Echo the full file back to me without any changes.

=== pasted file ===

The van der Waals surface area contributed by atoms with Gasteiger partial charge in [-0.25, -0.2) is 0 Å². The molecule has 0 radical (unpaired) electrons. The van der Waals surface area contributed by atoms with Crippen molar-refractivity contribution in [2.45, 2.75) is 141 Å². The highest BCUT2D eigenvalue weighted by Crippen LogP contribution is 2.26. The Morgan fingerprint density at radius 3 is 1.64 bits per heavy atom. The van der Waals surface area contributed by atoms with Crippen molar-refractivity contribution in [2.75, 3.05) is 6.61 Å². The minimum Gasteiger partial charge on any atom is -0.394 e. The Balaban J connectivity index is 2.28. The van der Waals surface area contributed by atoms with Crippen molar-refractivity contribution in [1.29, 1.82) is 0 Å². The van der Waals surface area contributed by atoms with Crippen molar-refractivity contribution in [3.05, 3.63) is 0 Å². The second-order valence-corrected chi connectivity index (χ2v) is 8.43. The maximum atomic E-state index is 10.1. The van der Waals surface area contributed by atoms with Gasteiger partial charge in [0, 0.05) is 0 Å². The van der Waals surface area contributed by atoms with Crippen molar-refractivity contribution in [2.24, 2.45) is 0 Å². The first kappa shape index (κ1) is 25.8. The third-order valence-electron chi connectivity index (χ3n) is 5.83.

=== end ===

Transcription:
The van der Waals surface area contributed by atoms with Gasteiger partial charge in [-0.25, -0.2) is 0 Å². The molecule has 0 radical (unpaired) electrons. The van der Waals surface area contributed by atoms with Crippen molar-refractivity contribution in [2.45, 2.75) is 141 Å². The highest BCUT2D eigenvalue weighted by Crippen LogP contribution is 2.26. The Morgan fingerprint density at radius 3 is 1.64 bits per heavy atom. The van der Waals surface area contributed by atoms with Crippen molar-refractivity contribution in [2.75, 3.05) is 6.61 Å². The minimum Gasteiger partial charge on any atom is -0.394 e. The Balaban J connectivity index is 2.28. The van der Waals surface area contributed by atoms with Crippen molar-refractivity contribution in [1.29, 1.82) is 0 Å². The van der Waals surface area contributed by atoms with Crippen molar-refractivity contribution in [3.05, 3.63) is 0 Å². The second-order valence-corrected chi connectivity index (χ2v) is 8.43. The maximum atomic E-state index is 10.1. The van der Waals surface area contributed by atoms with Gasteiger partial charge in [0, 0.05) is 0 Å². The van der Waals surface area contributed by atoms with Crippen molar-refractivity contribution in [2.24, 2.45) is 0 Å². The first kappa shape index (κ1) is 25.8. The third-order valence-electron chi connectivity index (χ3n) is 5.83.